When To Start Spring Garden Cleaning
As perennials, trees and shrubs emerge from winter dormancy and put on new growth, you may be wondering when to start spring cleaning your garden. Find out the best time and best practices for a spring garden cleanup, then get a checklist of things to remember when spring garden cleaning.
Spring Flower Bed Cleanup: Timing and Best Practices
While it’s tempting to get out in the garden as soon as you can, it’s a good idea to delay your garden cleanup until the temperatures reach 50 degrees consistently. This way, pollinators and beneficial insects are still in winter hibernation, but you’re not freezing while you work. However, many insects hibernate in dead plant material, such as plant stems or fallen leaves. If you clean up too early, you could harm insect populations.
So, what needs to be done to clean up your garden, and what’s the best way to get it all done? Understanding spring cleaning and landscaping best practices should help you complete the right tasks in the right order for success.
1. Rake leaves out of garden beds
Leaves make garden beds look cluttered. Once the weather is consistently warm, rake leaves and bracken out of your garden. It might be tempting to mulch immediately, but don’t. There are still pollinators that have yet to emerge from the ground.
2. Clean up the lawn
To revive a lawn after winter, start by cleaning up any debris. Litter, dog feces, fallen leaves or pinecones, and other debris should be picked up and thrown away or composted. A thorough raking can prevent lawn thatching, which is when grass grows in a thick clump. This prep work should get your lawn off to a healthy start. However, some people may need to reseed certain areas of the grass if it does not come back. Watch and wait. As your lawn wakes up, you’ll soon know whether you need to reseed grass.
3. Prune summer-flowering perennials and shrubs
While spring-flowering shrubs — such as lilac or forsythia — should be pruned after they flower, summer-flowering plants can be pruned on those 50-degree days. Always remove dead or diseased wood first. Then prune any growth that’s undesirable, such as branches that cross other branches. Thin out the plant, so air can pass through it; this can help reduce the development of fungus. Lastly, cut the plant back for size if desired.
4. Remove and compost annuals
Annuals are any plants that will not grow a second year, whereas perennials are those plants that return year after year. If your garden still has annual flowers, now is a good time to pull them and make room for new annuals.
5. Prepare beds for planting
Vegetable gardeners will want to take the extra steps to prepare beds for planting as the weather warms. While cold-hardy crops can go into the ground roughly a month before the last frost date, heat-loving vegetables such as peppers and tomatoes must be planted after the last frost date. Use those timelines to prioritize garden bed cleanup. Typical tasks involve pulling weeds or dead plants; topping dressing beds with compost or manure; starting seeds indoors so that they are ready to plant after the last frost; and gathering any supplies, such as tomato cages or bean and pea supports.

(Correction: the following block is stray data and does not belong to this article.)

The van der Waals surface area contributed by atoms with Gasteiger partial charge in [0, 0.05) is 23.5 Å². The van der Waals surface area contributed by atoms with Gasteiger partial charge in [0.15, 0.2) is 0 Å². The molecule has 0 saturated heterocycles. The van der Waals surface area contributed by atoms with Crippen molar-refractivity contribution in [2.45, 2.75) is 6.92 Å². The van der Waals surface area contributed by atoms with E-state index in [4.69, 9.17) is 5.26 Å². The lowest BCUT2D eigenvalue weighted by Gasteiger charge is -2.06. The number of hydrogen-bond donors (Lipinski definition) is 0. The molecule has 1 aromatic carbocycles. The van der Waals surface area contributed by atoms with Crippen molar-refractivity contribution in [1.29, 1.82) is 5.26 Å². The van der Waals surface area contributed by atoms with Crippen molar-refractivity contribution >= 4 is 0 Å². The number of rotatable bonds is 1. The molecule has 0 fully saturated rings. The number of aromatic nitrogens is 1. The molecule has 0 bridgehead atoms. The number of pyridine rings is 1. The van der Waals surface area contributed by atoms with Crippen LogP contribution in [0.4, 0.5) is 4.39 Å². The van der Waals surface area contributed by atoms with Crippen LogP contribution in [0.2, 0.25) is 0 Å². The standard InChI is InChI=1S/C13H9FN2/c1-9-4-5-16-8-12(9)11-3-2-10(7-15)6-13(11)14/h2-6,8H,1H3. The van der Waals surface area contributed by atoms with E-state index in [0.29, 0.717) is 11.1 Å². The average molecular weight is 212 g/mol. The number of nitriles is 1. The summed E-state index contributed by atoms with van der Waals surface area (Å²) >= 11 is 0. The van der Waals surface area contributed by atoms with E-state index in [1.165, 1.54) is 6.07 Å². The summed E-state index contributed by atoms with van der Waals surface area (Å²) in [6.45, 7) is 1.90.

6. Uncover sensitive plants
If you wrap sensitive plants in burlap or other materials for extra protection in the winter, unwrap them when the last frost date approaches, as they are no longer at risk.
7. Reseed and aerate the grass
With the last frost date approaching, your grass should display new growth and you should be able to identify where the problem areas are. If your grass has died back, you’ll need to reseed and aerate. If soil is compacted, grass can’t take up water and nutrients. As a result, it could die back or struggle to get established. Many homeowners find that an auger is the perfect garden tool for aerating small areas of the lawn that may have become compacted. Aerating involves drilling small holes into the grass to open the soil so that the grass is better able to absorb nutrients and water.
8. Compost or fertilize flower beds
As plants put on new growth, it’s important to replenish soil nutrients with organic compost or an appropriate fertilizer. Some plants, such as roses, may benefit from a fertilizer that is specially formulated for their growth needs, but compost benefits all plants. This is also the time to apply mulch for beds that need it.
Garden Cleaning Checklist:
Use this checklist to stay on track with garden tasks:
- Rake leaves out of garden beds
- Clean up the lawn
- Rake the lawn to prevent thatching
- Prune summer-flowering perennials and shrubs
- Remove and compost annual plants
- Uncover sensitive plants
- Prepare vegetables
- Reseed grass
- Aerate compacted grass
- Compost or fertilize flower beds
- Mulch flower beds
While you wait for the weather to warm up, take inventory of your garden equipment. Pick up any supplies you need, order mulch or compost, and have the lawnmower serviced. Then, you should be able to take care of your plants throughout the spring and summer.